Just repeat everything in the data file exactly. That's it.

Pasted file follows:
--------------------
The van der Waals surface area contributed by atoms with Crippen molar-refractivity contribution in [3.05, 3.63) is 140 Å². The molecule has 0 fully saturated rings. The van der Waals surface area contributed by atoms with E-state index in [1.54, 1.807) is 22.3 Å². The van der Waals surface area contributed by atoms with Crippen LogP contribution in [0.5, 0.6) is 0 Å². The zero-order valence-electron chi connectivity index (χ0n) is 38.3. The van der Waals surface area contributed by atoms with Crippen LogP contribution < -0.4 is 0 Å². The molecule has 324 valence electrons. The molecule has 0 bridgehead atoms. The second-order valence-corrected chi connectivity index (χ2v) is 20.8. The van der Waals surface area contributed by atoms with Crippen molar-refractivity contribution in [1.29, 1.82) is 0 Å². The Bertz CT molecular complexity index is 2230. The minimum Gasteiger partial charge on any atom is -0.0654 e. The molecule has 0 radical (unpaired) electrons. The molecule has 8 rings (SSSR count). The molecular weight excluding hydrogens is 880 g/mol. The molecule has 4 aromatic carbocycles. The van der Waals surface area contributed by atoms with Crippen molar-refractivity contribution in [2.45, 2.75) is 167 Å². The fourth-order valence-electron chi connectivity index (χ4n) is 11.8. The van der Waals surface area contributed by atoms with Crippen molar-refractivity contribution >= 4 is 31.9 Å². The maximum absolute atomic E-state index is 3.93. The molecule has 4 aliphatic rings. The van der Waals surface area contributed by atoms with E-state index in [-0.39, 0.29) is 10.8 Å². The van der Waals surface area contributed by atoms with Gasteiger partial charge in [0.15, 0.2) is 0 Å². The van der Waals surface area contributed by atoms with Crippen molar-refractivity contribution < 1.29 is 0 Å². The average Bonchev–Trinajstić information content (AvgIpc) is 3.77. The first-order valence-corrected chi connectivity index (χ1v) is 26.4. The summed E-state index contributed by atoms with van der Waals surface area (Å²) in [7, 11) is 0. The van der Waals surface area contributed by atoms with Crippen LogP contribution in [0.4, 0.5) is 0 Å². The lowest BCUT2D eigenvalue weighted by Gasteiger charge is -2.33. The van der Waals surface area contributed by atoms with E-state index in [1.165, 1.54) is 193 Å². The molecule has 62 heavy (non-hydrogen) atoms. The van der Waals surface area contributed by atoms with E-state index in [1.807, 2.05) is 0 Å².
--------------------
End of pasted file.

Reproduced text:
The van der Waals surface area contributed by atoms with Crippen molar-refractivity contribution in [3.05, 3.63) is 140 Å². The molecule has 0 fully saturated rings. The van der Waals surface area contributed by atoms with E-state index in [1.54, 1.807) is 22.3 Å². The van der Waals surface area contributed by atoms with Crippen LogP contribution in [0.5, 0.6) is 0 Å². The zero-order valence-electron chi connectivity index (χ0n) is 38.3. The van der Waals surface area contributed by atoms with Crippen LogP contribution < -0.4 is 0 Å². The molecule has 324 valence electrons. The molecule has 0 bridgehead atoms. The second-order valence-corrected chi connectivity index (χ2v) is 20.8. The van der Waals surface area contributed by atoms with Crippen molar-refractivity contribution in [1.29, 1.82) is 0 Å². The Bertz CT molecular complexity index is 2230. The minimum Gasteiger partial charge on any atom is -0.0654 e. The molecule has 0 radical (unpaired) electrons. The molecule has 8 rings (SSSR count). The molecular weight excluding hydrogens is 880 g/mol. The molecule has 4 aromatic carbocycles. The van der Waals surface area contributed by atoms with Crippen molar-refractivity contribution in [2.45, 2.75) is 167 Å². The fourth-order valence-electron chi connectivity index (χ4n) is 11.8. The van der Waals surface area contributed by atoms with Crippen molar-refractivity contribution >= 4 is 31.9 Å². The maximum absolute atomic E-state index is 3.93. The molecule has 4 aliphatic rings. The van der Waals surface area contributed by atoms with E-state index in [-0.39, 0.29) is 10.8 Å². The van der Waals surface area contributed by atoms with Gasteiger partial charge in [0.15, 0.2) is 0 Å². The van der Waals surface area contributed by atoms with Crippen molar-refractivity contribution < 1.29 is 0 Å². The average Bonchev–Trinajstić information content (AvgIpc) is 3.77. The first-order valence-corrected chi connectivity index (χ1v) is 26.4. The summed E-state index contributed by atoms with van der Waals surface area (Å²) in [7, 11) is 0. The van der Waals surface area contributed by atoms with Crippen LogP contribution in [0.4, 0.5) is 0 Å². The lowest BCUT2D eigenvalue weighted by Gasteiger charge is -2.33. The van der Waals surface area contributed by atoms with E-state index in [1.165, 1.54) is 193 Å². The molecule has 62 heavy (non-hydrogen) atoms. The van der Waals surface area contributed by atoms with E-state index in [1.807, 2.05) is 0 Å².